It’s hard to go a day without hearing some reference to the nation’s drug epidemic. The central players in that epidemic are classes of drugs known as opioids and opiates. What’s the difference between opioids and opiates, and what does it mean for treatment?
Opioids and opiates have many similarities, the most important of which is that they trace their origins back to the poppy plant. Some are natural. Others are man-made. But they are equally deadly in their impact, and each requires help from professional treatment centers to break the cycle of addiction. Make Blueprint Recovery Center your first choice.
Difference Between Opioids and Opiates
One of the challenges facing public health experts is the variety of drugs that are subject to abuse. Data shows that cocaine, heroin, marijuana, and methamphetamine, for example, are all significantly abused.
To understand the scope of the problem, it’s important to understand the different categories of drugs. One area subject to confusion is the distinction between opioids and opiates. At a basic level, both opioids and opiates trace their origin back to the poppy plant. The distinction lies in how the drugs are created.
Opiates are drugs that come naturally from the poppy plant. These include compounds such as opium, morphine, codeine, and heroin. Opioids are at least partially man-made. They include medications such as OxyContin, hydrocodone, and fentanyl, among others.
The confusion comes in the distinction between “street” forms of these drugs, and the natural versions. A street version of heroin may have been altered, making it an opioid. But here’s one area where the distinction disappears: when abused, opioids and opiates both have deadly consequences.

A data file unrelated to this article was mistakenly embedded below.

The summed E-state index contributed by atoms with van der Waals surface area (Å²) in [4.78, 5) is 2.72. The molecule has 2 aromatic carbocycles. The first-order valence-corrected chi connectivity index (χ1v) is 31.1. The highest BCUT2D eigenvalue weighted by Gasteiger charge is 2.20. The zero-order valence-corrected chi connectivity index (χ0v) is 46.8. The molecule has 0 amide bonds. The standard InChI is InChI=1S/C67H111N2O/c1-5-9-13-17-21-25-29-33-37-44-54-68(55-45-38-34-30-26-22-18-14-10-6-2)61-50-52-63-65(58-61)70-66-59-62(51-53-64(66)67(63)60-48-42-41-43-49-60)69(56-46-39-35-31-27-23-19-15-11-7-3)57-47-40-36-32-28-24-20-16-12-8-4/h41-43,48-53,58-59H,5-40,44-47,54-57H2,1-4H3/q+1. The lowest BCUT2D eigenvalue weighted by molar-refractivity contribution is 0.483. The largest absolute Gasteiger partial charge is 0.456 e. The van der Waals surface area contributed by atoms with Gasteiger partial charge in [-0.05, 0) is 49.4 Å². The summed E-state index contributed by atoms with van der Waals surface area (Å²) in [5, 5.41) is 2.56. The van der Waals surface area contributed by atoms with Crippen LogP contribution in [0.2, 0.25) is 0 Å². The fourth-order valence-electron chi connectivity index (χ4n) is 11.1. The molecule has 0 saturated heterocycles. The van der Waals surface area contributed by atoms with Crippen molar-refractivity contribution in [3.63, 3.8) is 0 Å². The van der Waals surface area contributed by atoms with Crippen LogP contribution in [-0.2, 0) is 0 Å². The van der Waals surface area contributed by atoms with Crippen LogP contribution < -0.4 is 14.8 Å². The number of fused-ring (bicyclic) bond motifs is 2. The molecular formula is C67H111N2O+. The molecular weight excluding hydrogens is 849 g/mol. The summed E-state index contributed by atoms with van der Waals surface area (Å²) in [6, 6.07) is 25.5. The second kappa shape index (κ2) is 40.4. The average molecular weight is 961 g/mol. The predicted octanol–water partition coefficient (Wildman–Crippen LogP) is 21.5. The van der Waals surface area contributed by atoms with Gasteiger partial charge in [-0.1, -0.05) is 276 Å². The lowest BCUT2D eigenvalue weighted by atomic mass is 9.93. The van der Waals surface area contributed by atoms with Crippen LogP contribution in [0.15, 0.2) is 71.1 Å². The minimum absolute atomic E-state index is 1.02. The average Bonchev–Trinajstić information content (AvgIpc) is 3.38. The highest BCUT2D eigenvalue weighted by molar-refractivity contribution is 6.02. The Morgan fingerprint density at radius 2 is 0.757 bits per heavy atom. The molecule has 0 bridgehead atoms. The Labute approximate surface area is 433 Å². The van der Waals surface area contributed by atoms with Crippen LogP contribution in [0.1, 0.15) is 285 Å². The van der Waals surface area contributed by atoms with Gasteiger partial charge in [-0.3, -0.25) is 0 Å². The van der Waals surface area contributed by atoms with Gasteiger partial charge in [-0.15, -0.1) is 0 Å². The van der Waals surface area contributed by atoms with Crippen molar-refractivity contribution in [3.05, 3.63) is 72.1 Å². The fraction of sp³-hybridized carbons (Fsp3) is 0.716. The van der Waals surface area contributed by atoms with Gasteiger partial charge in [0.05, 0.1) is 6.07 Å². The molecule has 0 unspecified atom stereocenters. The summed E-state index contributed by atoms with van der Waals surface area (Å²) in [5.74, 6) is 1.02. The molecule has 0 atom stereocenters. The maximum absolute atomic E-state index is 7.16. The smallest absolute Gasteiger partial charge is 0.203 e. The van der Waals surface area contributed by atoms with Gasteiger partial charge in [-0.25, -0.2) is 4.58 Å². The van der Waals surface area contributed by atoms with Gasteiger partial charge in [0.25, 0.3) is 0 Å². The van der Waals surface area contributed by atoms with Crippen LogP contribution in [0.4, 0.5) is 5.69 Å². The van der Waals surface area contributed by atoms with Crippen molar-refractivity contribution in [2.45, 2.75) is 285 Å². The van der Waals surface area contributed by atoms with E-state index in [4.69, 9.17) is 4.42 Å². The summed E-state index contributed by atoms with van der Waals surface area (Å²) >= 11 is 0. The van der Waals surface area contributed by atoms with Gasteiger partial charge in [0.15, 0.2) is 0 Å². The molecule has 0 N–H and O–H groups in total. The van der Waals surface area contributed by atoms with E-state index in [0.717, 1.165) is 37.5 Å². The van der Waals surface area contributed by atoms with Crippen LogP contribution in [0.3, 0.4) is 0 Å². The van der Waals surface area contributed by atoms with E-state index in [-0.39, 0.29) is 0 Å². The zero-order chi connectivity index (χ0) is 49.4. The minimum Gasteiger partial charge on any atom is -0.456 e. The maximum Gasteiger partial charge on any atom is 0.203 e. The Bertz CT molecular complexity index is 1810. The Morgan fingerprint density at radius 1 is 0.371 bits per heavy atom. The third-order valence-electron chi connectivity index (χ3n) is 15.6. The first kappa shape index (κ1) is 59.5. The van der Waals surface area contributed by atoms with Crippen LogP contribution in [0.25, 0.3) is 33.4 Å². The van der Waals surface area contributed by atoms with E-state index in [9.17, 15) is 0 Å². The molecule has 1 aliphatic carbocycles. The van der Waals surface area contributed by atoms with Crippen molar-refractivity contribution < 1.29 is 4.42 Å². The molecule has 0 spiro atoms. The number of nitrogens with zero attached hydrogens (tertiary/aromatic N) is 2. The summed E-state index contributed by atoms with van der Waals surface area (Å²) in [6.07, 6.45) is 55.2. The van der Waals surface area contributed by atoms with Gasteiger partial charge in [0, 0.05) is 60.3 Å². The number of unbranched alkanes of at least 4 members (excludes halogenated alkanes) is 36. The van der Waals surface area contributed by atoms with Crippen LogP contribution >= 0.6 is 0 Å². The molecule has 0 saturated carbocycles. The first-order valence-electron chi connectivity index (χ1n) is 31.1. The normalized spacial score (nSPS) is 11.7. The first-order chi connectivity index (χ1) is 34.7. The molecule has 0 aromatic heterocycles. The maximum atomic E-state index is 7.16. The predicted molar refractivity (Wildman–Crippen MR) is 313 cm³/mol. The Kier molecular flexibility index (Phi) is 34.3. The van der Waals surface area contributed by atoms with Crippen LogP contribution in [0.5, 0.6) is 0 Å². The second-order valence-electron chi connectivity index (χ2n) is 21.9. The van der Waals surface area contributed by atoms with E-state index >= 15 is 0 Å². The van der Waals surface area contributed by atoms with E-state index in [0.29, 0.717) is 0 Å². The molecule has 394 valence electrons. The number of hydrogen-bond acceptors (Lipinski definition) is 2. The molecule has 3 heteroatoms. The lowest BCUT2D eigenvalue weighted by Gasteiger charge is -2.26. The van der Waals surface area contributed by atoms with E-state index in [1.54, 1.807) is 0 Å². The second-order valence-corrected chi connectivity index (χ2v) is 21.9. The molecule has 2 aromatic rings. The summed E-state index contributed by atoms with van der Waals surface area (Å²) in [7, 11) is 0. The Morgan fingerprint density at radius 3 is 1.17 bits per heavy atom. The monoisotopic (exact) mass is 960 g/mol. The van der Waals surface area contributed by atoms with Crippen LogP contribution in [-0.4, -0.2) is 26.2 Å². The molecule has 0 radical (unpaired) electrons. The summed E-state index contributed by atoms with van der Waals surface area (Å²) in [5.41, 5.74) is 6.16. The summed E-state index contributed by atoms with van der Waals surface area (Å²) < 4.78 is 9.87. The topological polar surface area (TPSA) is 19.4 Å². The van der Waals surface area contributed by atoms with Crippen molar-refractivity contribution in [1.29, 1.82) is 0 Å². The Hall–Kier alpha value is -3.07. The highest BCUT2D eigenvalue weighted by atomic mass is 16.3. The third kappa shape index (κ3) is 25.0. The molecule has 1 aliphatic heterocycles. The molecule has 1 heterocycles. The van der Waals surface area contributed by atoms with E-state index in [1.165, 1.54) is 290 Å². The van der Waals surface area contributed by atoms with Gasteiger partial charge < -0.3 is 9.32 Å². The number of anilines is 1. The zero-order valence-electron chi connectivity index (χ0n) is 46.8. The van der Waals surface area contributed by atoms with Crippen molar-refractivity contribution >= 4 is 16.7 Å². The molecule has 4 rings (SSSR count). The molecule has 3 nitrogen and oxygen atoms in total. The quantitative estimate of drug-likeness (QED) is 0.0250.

The Epidemic We Face
Opioids and opiates have been a top concern of public health officials for more than two decades. There is no sign that the epidemic is letting up, and it could even be getting worse.
The origin of the epidemic goes back to the late 1990s when newer painkillers such as OxyContin first came on the scene. Doctors began prescribing these new drugs with the mistaken belief that they posed less of a threat for opioid addiction.
When it became apparent that was wrong, and doctors rolled back the number of prescriptions they wrote, it left many people in the limbo of withdrawal. Out of desperation, people sought heroin for relief for their withdrawal issues. Later came a surge in the abuse of synthetic drugs such as fentanyl.
Signs of Addiction
Understanding the distinction between opioids and opiates is helpful. But it’s not necessary to keep that distinction in mind to recognize substance abuse. The symptoms are common across both categories, and can also appear in prescription drug abuse:
- Repeated struggles with flu-like illness
- Excessive drowsiness
- Weight loss
- Poor hygiene
- Sexual dysfunction
- Isolation from friends or family
These symptoms are admittedly general. So it’s important not to overreact if you see one of these clues. However, if these start appearing in clusters, it may be time to consider addiction treatment.
Recovery from Opioid and Opiate Addiction at Blueprint Recovery Center
Opioids and opiates have had devastating consequences on the lives of millions across the world. The impact includes both illegal and prescription drug abuse. The best way to break the cycle of addiction to opioids and opiates is to get professional treatment from a facility such as Blueprint Recovery Center. We’re an outpatient drug and alcohol rehab center with decades of experience in the field of addiction treatment. Our accredited medical and counseling staff provides a range of outpatient treatment options that can help put you on the road to recovery quickly. Consider our safe, secure, and private facility for your treatment. Let us build a treatment plan that works. Reach a counselor today by contacting Blueprint Recovery Center at 833.654.1004 for an initial consultation.